With the development and expanding popularity of many digital platforms unleashing the world's second-biggest population, OTT entertainment is challenging traditional television's existing supremacy in India. Digital content consumption is rapidly increasing as a result of accessible internet access offered by low-cost mobile data. The way Indians consume entertainment content has changed dramatically with the move from Doordarshan to direct-to-home. According to Consultancy.in, the OTT market in India has grown from 181 billion minutes in 2016 to 204 billion minutes in 2021. There is no disputing that OTT is gaining ground and to address that, the former CEO of BARC Partho Dasgupta , talks in detail about the rise and expansion of OTT platforms and making content accessible for all Indians. 

With a population of over 130 billion people, over 60 per cent of whom are under the age of 30, and entertainment options, India is a particularly appealing market for both content makers and distributors. For millions of viewers looking for variety and control, the availability of many digital content distribution platforms with high-quality, diverse material and the ability to watch it anywhere, at any time, is a fantastic alternative. Existing content distribution platforms will be forced to evolve or die as a result of the shift in content consuming behaviour. “Ramayana was a huge hit in 1987, but compare it to Squid Game of 2021 and you’ll find that there is a big difference in terms of consumer behaviour, quality, and range,” says Partho Dasgupta BARC, the Managing Partner of Thoth Advisors. 

The pandemic is one of the factors responsible for the viewership surge of OTT. Between January and July 2020, paid subscriptions in the over-the-top market increased by 30 per cent, from over 21 to 29 million. The platforms are most popular among people aged 15 to 35. In India's $27 billion M&E industry, OTT now has a 7-9 per cent market share. However, by 2030, it is predicted to have a market share of 22 to 25 per cent. 

Furthermore, the increased popularity of subscription-based OTT services such as Netflix, Amazon Prime Video, and Disney+ Hotstar can be linked to increased internet and smartphone discernment, as well as improved payment systems. Above all, these companies have invested heavily in content, price innovations, and bundling to develop niche properties. Streaming giants like Netflix, for example, are offering India plans at lower prices than those offered in other countries. According to the CII-BCG research, global streaming giants' Indian pricing plans are on average 70-90 per cent lower than their charges for the US market.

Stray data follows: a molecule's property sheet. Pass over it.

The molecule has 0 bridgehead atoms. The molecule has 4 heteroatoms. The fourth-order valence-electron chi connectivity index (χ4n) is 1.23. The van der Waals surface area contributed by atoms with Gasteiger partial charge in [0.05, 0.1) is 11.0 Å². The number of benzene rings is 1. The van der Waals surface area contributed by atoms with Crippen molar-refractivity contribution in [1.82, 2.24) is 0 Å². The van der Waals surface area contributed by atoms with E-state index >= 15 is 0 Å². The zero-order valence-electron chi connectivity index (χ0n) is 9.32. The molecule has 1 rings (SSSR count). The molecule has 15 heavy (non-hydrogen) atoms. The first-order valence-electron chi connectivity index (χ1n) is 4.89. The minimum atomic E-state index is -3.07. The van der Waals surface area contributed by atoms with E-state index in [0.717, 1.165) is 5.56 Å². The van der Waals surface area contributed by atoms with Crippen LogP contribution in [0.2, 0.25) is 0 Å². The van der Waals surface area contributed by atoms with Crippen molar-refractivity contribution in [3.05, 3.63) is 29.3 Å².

“Despite the flexibility, magnitude, adaptivity, and other benefits, the OTT industry confronts numerous obstacles. Internet limits have begun to create bottlenecks as OTT viewership has grown,” informs the former CEO of BARC, Partho Dasgupta. Notably, high-resolution video data is dealt with by OTT platforms, which necessitates increased processing power, particularly for compression. This requires the purchase of additional fibre capacity, which can range from 10 to 100 gigabits per second. This is compounded by the need for greater energy. Even if it may not appear to be the most crucial component in drawing users, content is at the heart of OTT platforms. It is also true that these services will not be successful in the long run if they are unable to generate and deliver the content that viewers seek.

Also, viewers no longer have the time to sift through hundreds of channels in search of anything they might enjoy. The modern consumer expects to find the information they need after only a few pages of browsing. As a result, it's critical for OTT platforms to improve their content finding capabilities. 

The recent announcement by probably the biggest of them all, Netflix is quite telling. For the first time probably ever it has lost subscribers and that too 200,000 of them. Partho Dasgupta BARC, the Managing Partner of Thoth Advisors says, “It is too soon to tell but if this sustains and becomes a trend then people will question the future of SVOD (subscriber led Video on Demand). Advertising on OTT has to grow faster to recover the investments or else consolidation phase will start.” 

Furthermore, OTT has undoubtedly opened up new avenues for delivering content to audiences in any market. Viewers, on the other hand, have the freedom to choose whatever programmes they want to watch and when, how, and where they want to watch it. The IP technologies that underpin the internet will have to alter as OTT grows in popularity. It is, nevertheless, a significant barrier because scaling these technologies is difficult. As a result, many obstacles remain in this domain, which will continue to grow into newer opportunities in the coming years. 

Nevertheless, the former CEO of BARC Partho Dasgupta believes that the Indian OTT-business has only recently begun to scale up and will continue to be a high-volume market. As more foreign streaming firms enter the Indian market, expect further pricing experimentation and OTT service bundling with mobile data plans. In the coming years, the focus should be on turning profitable and not just chase audiences at all cost before the gold rush ends and we start seeing consolidation.

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